We begin with the statute itself; with limited exceptions, the assets of an employee welfare benefit plan authorized under ERISA must be held in trust to be managed and controlled under the authority and discretion of a named fiduciary(ies). 29 U.S.C. § 1102, 1103. Not surprisingly then, courts consistently have characterized ERISA actions, including § 1132(a)(1)(B) actions, akin to common law trust actions and thus governed by common law trust principles. See, e.g., DeFelice, 112 F.3d at 64; Borst v. Chevron Corp., 36 F.3d 1308, 1324 (5th Cir. 1994), cert. denied, 514 U.S. 1066 (1995); Cox v. Keystone Carbon Co., 894 F.2d 647, 649-50 (3d Cir.) (citing Turner v. CFI Steel Corp.,
770 F.2d 43 (3d Cir. 1985)), cert. denied, 498 U.S. 811 (1990); Vorpahl, 695 F.2d at 321; Wardle, 627 F.2d at 829 (7th Cir. 1980). Indeed, “[i]n determining the appropriate standard of review for actions under § 1132(a)(1)(B),” the Supreme Court in Firestone made clear it was “guided by principles of trust law.”489 U.S. at 111. To the extent the Court discussed the application of contract law, it did so to illustrate that pre-ERISA contract principles were consistent with established principles of trust law applicable in the ERISA context. Id. at 112-15.
 Our conclusion Plaintiffs’ ERISA action is analogous to a trust action and therefore equitable in nature does not change when we examine the individual issues to be tried, as instructed by the Supreme Court in Terry, 494 U.S. at 569. The trust law underpinning of Plaintiffs’ breach of fiduciary duty claim is self-evident. See id., 494 U.S. at 567. Plaintiffs’ remaining claims for recovery of benefits, enforcement of plan terms, and violation of procedural requirements all turn on a threshold determination of whether Plaintiffs are beneficiaries under the Enhanced Severance Plan. This threshold determination of whether Plaintiffs are eligible to receive assets held in trust by the Defendants likewise must be guided by principles of trust law. See Vorpahl, 695 F.2d at 322. The present action thus embodies equitable as opposed to legal issues, and the first part of our Seventh Amendment inquiry weighs against attaching a jury trial right to Plaintiffs’ § 1132(a)(1)(B) claims.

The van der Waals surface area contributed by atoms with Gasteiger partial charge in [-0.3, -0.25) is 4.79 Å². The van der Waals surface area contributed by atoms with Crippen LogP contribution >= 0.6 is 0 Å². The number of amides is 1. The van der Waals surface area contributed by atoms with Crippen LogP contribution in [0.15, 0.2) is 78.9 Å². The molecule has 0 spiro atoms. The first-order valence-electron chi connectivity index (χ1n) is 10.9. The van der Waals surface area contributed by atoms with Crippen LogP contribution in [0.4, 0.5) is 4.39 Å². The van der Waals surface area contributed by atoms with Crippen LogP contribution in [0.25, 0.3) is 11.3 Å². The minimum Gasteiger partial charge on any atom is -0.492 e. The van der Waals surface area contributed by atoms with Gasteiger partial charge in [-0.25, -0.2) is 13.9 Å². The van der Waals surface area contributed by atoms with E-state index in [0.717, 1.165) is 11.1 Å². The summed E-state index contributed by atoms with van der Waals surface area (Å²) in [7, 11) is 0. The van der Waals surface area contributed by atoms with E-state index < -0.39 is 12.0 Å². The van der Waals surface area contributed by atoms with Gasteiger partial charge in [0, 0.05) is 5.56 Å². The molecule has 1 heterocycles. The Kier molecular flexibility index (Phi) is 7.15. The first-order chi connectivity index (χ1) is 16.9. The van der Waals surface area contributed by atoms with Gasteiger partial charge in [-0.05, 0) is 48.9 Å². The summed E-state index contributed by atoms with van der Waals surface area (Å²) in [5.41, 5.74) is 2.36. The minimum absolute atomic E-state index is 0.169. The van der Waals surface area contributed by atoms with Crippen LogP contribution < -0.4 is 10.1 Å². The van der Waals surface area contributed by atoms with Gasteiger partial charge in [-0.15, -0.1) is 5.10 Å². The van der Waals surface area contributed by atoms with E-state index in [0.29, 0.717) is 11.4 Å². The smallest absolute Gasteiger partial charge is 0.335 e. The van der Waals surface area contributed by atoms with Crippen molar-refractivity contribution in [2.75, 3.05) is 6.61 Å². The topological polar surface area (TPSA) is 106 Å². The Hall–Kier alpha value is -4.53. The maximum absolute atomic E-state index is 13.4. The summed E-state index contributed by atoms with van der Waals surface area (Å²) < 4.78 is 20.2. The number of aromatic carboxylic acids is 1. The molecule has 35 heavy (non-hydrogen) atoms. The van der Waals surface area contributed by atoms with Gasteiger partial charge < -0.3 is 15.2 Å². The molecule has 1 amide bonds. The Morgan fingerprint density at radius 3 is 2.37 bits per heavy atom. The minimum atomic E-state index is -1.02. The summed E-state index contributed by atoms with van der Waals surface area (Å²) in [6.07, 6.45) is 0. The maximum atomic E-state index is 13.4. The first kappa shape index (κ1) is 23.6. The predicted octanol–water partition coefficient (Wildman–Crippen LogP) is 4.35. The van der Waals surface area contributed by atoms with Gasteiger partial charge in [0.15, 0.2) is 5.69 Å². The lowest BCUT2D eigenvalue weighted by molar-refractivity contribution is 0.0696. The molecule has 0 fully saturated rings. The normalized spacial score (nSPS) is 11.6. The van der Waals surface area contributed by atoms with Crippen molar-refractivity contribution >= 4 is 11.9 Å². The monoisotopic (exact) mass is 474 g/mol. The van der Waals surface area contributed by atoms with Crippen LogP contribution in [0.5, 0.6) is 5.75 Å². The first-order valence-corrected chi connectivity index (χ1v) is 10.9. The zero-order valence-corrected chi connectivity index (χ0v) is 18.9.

The Nature of the Remedy Sought
 On each of their first five claims, Plaintiffs pray:
(A) For all benefits due each of them under the Amax Enhanced Severance Package;
(B) For prejudgment interest;
(C) For attorneys fees and costs pursuant to the Amax [Enhanced Severance Package] and 29 U.S.C. § 1132(g); and
(D) Such other and further relief as the Court deems just and equitable.
 Plaintiffs characterize this requested relief as “money damages” (measured by the amount of benefits Plaintiffs would have received on separation had the Defendants paid them all benefits due under the Enhanced Severance Plan), and cite the general rule that monetary relief constitutes a legal remedy. Plaintiffs further assert the relief they seek has none of the attributes necessary to trigger an exception to the general rule. Consequently, they contend their right to a jury trial on their § 1132(a)(1)(B) claims is “obvious.” Guided by Supreme Court precedent and principles of trust law, we disagree.
 The Supreme Court has recognized two exceptions to the general rule that monetary relief constitutes a legal remedy. An award of money damages may be considered an equitable rather than legal remedy if (1) the monetary award is “`incidental to or intertwined with injunctive relief.'” Id. at 571 (quoting Tull v. United States, 481 U.S. 412, 424